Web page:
Let’s Chat: Lorraine Fairbanks, Translational Hub Manager for University of Bristol

Our Let’s Chat series shines the spotlight on our all-important stakeholders that form a vital part of Engine Shed. We sat down with Lorraine Fairbanks, outgoing Partnerships Manager at Engine Shed, to find out what she learnt about good partnerships from her eight years in role and what her new role at the University of Bristol involves.  

For those that don’t know much about you, what is your current role and your background? 

I’m the Translational Hub Manager for the Social Sciences and Law faculty at University of Bristol, supporting academics to achieve impact at scale from their research. I will be supporting collaborative projects such as Dr Lucy Kelly’s Reimagining the diary and Dr Jon Beaverstock’s work on the regional Fintech cluster, in addition to the Aspect network which explores commercial opportunities for the social sciences. Before this I was Partnerships Manager at Engine Shed. 

As Partnerships Manager at Engine Shed, what were your main focus areas?  

Onboarding and engagement with our Lounge members, creating new opportunities for partnership and sponsorship, and leading our Diverse Workforce for the Future programme. 

Why was the Diverse Workforce for the Future programme so important to you? 

Coming from a background as the first in my family to go to university and, having worked to widen participation to the University of Bristol by increasing visit opportunities for those from similar backgrounds to myself, I know how important it is to have visible opportunities to change your circumstances.  

Data shows that if young people have just four experiences of the workplace, then 98% of them will go on to positive destinations and are likely to have higher salaries in the future, so businesses have a huge role to play in supporting future progression and social mobility.  

There is also a shortage of skills in the tech, advanced engineering and creative sectors and Bristol has a number of areas of multiple deprivation with lack of visibility of these career areas which provide huge opportunities.  

What makes for a good partnership at Engine Shed?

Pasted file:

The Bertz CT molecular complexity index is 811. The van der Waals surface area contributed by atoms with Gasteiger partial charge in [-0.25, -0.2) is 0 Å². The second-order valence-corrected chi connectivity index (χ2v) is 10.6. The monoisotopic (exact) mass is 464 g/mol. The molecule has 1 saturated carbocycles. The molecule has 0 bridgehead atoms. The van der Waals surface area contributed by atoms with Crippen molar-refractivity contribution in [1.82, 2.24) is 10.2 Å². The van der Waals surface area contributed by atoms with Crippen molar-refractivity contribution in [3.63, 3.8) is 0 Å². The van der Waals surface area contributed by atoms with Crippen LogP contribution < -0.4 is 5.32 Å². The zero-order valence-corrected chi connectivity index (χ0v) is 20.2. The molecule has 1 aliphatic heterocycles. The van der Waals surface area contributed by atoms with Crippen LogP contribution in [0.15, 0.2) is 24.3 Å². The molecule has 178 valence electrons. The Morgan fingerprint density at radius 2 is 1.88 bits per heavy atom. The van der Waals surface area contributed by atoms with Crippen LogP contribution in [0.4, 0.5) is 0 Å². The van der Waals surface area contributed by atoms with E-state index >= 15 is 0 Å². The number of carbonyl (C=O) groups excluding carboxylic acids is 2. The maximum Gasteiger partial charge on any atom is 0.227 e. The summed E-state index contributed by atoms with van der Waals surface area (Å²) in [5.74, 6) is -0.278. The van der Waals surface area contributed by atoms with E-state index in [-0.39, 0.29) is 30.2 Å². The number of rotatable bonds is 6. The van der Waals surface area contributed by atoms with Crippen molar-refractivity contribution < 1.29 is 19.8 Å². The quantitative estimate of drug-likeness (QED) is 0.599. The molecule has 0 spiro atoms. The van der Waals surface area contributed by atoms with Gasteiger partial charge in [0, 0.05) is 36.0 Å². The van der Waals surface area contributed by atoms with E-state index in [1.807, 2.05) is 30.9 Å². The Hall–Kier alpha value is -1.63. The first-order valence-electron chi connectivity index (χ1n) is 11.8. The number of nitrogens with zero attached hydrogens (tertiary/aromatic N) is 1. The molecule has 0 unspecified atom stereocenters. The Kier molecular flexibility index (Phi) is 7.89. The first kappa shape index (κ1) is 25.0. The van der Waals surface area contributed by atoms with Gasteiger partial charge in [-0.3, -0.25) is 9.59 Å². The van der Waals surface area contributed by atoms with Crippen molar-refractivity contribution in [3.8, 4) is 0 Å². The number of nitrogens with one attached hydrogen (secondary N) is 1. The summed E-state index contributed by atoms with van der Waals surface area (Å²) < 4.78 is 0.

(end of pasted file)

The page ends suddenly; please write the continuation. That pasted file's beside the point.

Understanding each other’s needs. Helping an organisation connect into the ecosystem and providing a place for people to broaden their connections and link in with our inclusive economic growth agenda. Being open with our willingness to support people and finding networks that could complement our tenants and other members.  

What job market skills and talent changes did you observe during your time at Engine Shed?  

More specific focus and programmes relating to areas like data analytics and visualisation, AI, fintech and cyber, complementing our broader activities to raise awareness of opportunities in Science, Technology, Engineering, Arts and Manufacturing (STEAM). The importance is that activities are being targeted at areas of greatest need. The WECA Careers Hub, the Workforce for the Future programme and recent initiatives like CyberFirst also have a greater role in supporting businesses to work together with schools to make this happen. 

Your last new initiative at Engine Shed was the Community Partnership – can you tell us a bit about this? 

I had been looking for opportunities to engage more community organisations in Engine Shed to diversify our networks and realised this could align well with the needs of our corporate members who were feeding back that they required support to achieve the same thing.  

I thought it would be great to bring this together and so we now have a Community Partnership model for corporate Engine Shed members to “top up” their own Engine Shed membership to enable a community partner to also enjoy the full benefits. 

One of our longest standing partners were really open to piloting this concept to support their CSR and recruitment goals and I’m excited that it will be announced soon. I’m particularly glad that they chose two fantastic community organisations with an emphasis on young people’s careers and supporting social enterprises.  

What is the project you are most proud of at Engine Shed and why? 

Working with a breadth of education partners on great initiatives including: TeachFirst teacher work experience, Engine Shed on Tour with boomsatsuma, DigiLocal Coding Clubs, MyFutureMyChoice’s Learning Ships, Future Brunel’s programme and Tech Tours with Unit DX, Ultraleap and BJSS. We were also nominated as IntoUniversity’s partner of the year! 

How will you continue to create partnerships in your new role at the University? 

The role has a requirement to connect academics with business support and community partners and to continue to diversify my own networks to support this work and always think about that when accessing my existing network to support programs, making sure speakers or events are giving diverse perspectives.